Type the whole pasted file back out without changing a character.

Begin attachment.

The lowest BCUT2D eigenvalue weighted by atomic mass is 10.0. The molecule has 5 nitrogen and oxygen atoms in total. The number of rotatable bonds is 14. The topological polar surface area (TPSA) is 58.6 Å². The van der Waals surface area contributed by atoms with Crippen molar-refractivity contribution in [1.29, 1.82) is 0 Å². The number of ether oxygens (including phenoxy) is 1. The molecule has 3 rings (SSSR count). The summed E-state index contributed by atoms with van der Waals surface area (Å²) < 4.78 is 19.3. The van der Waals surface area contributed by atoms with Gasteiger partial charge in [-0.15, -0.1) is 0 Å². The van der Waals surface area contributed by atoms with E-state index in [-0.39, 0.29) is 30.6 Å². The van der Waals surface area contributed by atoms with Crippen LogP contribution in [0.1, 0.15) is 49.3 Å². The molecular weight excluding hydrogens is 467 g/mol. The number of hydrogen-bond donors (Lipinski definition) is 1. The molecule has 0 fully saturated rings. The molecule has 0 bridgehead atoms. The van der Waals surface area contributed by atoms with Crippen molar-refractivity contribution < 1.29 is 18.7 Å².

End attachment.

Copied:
The lowest BCUT2D eigenvalue weighted by atomic mass is 10.0. The molecule has 5 nitrogen and oxygen atoms in total. The number of rotatable bonds is 14. The topological polar surface area (TPSA) is 58.6 Å². The van der Waals surface area contributed by atoms with Crippen molar-refractivity contribution in [1.29, 1.82) is 0 Å². The number of ether oxygens (including phenoxy) is 1. The molecule has 3 rings (SSSR count). The summed E-state index contributed by atoms with van der Waals surface area (Å²) < 4.78 is 19.3. The van der Waals surface area contributed by atoms with Gasteiger partial charge in [-0.15, -0.1) is 0 Å². The van der Waals surface area contributed by atoms with E-state index in [-0.39, 0.29) is 30.6 Å². The van der Waals surface area contributed by atoms with Crippen LogP contribution in [0.1, 0.15) is 49.3 Å². The molecular weight excluding hydrogens is 467 g/mol. The number of hydrogen-bond donors (Lipinski definition) is 1. The molecule has 0 fully saturated rings. The molecule has 0 bridgehead atoms. The van der Waals surface area contributed by atoms with Crippen molar-refractivity contribution < 1.29 is 18.7 Å².